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Post Info TOPIC: What do you think about New incentives to lure more Lao officials to remote areas ?

What do you think about New incentives to lure more Lao officials to remote areas ?


The government is classifying different areas of Laos based on the potential hardships faced by government officials posted there, in order establish better incentives to lure public servants to remote areas.

“We're reviewing the results of the region by region hardship classification studies conducted by provincial authorities to see whether they match the realities on the ground,” Minister of Home Affairs Khampane Philavong said in his opening remarks at the review meeting with provincial vice governors held at the ministry from August 9-10.

On November 10 last year, the Prime Minister issued a decree on policy to support public servants working in remote and hardship areas, which addresses the general conditions of the areas, standards of classification, and the responsibilities of ministries, organisations, and local authorities.

The decree classifies remote and hardship areas based on geographic and natural conditions, and factors such as climate, disasters, infrastructure, education and health services, and livelihood.

According to the decree, a remote area means a village, village group or district located far from political, economic and socio-cultural centres of provinces or districts (100 kilometres or more from provincial centres and 20 kilometres or more from district centres).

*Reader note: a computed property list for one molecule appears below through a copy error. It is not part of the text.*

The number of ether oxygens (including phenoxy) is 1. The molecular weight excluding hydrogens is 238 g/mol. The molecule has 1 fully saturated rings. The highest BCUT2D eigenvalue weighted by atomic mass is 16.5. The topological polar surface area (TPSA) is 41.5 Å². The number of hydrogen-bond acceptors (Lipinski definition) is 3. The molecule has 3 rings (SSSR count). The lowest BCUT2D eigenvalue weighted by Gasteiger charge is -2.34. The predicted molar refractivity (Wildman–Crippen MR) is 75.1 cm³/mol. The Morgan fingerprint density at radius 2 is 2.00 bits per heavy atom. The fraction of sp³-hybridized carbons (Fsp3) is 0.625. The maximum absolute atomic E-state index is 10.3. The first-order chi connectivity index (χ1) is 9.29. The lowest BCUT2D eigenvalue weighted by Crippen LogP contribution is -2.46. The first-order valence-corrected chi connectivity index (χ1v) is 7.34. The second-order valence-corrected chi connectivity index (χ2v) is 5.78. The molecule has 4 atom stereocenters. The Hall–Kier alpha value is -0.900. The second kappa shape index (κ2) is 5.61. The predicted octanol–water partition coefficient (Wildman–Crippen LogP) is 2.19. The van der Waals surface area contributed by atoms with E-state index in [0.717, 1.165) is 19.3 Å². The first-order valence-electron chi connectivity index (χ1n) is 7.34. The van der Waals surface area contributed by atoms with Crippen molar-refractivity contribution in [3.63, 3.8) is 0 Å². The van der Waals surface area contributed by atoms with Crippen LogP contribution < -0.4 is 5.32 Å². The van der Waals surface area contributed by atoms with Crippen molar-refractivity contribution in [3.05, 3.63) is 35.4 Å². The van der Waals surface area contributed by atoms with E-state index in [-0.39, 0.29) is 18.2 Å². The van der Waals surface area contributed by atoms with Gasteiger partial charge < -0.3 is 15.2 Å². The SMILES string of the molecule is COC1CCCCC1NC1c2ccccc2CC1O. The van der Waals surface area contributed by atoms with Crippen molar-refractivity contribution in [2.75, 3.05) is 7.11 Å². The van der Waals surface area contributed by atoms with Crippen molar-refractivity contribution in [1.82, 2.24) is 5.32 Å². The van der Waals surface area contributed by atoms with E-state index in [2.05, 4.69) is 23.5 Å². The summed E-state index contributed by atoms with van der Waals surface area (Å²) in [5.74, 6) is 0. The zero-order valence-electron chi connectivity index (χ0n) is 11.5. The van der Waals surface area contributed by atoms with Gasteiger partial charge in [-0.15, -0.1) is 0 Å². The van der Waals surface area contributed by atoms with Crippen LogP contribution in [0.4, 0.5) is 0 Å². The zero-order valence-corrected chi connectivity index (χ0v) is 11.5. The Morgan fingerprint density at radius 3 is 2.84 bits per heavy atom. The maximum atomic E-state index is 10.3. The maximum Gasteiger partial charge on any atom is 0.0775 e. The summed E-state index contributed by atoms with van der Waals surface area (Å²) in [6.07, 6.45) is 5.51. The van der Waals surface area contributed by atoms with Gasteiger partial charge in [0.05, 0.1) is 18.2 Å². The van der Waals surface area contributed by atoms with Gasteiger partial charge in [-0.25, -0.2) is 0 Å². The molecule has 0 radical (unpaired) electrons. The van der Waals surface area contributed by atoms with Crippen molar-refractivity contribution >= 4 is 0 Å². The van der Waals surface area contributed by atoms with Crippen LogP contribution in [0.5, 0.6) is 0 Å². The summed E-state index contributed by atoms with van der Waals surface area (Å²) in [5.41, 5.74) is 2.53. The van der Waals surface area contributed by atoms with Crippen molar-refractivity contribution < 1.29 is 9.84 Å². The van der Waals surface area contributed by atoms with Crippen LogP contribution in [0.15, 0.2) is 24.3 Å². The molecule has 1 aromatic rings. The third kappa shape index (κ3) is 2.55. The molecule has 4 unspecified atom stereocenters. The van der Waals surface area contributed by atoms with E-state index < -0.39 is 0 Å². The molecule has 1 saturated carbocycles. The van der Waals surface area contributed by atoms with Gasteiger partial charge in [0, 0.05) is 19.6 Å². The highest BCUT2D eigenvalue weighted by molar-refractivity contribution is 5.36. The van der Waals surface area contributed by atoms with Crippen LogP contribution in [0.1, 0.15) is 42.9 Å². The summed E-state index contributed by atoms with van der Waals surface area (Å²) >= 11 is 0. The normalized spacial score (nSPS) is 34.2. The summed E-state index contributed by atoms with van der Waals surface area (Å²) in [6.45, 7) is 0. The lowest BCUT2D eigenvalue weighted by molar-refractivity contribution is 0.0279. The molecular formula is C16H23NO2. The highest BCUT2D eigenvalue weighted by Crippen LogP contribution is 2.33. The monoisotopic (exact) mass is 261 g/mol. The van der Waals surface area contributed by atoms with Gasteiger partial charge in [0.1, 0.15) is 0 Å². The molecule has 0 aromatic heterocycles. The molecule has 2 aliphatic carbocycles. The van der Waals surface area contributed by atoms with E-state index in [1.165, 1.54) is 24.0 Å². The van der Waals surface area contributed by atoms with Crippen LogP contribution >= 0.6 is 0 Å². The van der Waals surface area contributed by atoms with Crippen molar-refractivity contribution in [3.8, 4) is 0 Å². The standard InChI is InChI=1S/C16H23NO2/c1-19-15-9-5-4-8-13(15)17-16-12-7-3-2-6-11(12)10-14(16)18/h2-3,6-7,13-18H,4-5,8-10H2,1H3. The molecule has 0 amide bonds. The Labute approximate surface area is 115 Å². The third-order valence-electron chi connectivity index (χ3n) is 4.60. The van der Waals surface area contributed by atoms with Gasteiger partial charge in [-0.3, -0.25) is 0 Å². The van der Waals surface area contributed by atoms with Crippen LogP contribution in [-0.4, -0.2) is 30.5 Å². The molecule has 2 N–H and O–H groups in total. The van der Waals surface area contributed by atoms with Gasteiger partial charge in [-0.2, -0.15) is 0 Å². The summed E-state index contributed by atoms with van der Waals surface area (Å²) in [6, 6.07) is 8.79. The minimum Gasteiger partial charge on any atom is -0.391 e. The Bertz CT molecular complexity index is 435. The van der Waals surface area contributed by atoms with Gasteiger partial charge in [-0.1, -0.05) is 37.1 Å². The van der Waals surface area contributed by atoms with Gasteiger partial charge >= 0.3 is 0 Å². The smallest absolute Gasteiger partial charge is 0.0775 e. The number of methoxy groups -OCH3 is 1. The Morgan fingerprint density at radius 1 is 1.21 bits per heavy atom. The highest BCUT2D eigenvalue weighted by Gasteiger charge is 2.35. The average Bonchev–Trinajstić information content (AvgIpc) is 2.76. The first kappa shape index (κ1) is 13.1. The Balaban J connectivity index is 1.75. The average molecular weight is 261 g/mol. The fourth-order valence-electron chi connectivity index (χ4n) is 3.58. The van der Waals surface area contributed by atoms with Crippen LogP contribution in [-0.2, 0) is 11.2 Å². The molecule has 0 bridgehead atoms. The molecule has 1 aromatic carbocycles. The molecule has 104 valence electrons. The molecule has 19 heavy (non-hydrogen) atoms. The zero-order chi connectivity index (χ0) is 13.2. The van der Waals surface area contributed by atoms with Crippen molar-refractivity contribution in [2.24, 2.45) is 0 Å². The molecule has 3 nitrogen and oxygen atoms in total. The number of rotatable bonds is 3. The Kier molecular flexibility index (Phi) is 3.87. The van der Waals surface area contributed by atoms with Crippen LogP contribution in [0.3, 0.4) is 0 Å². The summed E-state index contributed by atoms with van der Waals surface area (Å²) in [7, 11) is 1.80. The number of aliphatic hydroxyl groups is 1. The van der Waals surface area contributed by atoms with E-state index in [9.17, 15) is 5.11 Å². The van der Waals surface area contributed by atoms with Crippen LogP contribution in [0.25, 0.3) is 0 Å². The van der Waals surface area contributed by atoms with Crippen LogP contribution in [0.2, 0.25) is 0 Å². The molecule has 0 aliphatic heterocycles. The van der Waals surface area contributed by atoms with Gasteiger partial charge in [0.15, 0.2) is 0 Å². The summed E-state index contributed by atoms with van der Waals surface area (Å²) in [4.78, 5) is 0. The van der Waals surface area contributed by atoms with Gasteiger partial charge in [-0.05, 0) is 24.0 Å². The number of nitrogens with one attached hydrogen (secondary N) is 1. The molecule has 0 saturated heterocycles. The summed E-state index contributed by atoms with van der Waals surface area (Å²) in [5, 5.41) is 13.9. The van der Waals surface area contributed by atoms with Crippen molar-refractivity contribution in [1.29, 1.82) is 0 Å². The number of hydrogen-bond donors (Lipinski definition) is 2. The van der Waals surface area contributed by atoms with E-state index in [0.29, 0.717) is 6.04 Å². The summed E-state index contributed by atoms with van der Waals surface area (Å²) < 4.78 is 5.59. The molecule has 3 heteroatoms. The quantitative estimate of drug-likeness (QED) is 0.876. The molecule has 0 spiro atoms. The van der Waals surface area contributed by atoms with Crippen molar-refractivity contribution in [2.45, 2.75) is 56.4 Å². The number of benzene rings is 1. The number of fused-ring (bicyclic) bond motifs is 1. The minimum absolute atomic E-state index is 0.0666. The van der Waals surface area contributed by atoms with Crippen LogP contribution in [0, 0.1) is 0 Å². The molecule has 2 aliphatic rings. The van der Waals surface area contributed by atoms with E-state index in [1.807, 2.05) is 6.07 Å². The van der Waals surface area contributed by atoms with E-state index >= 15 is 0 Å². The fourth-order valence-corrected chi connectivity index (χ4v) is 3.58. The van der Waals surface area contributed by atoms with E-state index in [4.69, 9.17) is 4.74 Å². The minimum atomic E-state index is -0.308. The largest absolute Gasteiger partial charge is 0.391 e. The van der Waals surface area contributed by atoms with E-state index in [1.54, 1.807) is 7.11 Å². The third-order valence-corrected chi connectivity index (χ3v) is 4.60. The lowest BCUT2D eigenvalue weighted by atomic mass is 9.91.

Hardship areas are classified as areas, villages, or village groups which suffer from particular geographic isolation or other special difficulties like disease epidemics or security issues.

Officials and public servants will receive monetary compensation and other incentives to accept postings in remote or hardship areas.

Public servants who work on an ongoing or regular basis in areas classified as most remote or as containing the greatest hardships will receive monetary support at 50 percent of their base salary per month, and other incentives including professional training and political theory tuition, and may also receive awards for national service.

A shortage of public servants, especially skilled ones, in remote rural areas has been raised as a key obstacle to development in many sectors, particularly the education sector, which has faced a chronic teacher shortage in rural areas for many years.

The government is setting up incentive policies with the aim of encouraging more government workers, particularly skilled personnel, to take both regular and irregular postings in remote areas, in order to speed up development and poverty eradication

Mr Khampane said it is very important that the policies are formulated objectively and reflect reality, so that they satisfy government workers in remote areas, adding that if the policies are not clear, it will be difficult to implement the scheme, resulting in a waste of budget resources.

The Prime Ministerial Decree has been disseminated nationwide, while the committees responsible for the implementation of the new policy were established at both provincial and district levels throughout the country.The new government policies will take effect in October.


By Somxay Sengdara 
(Latest Update August 11, 2011)


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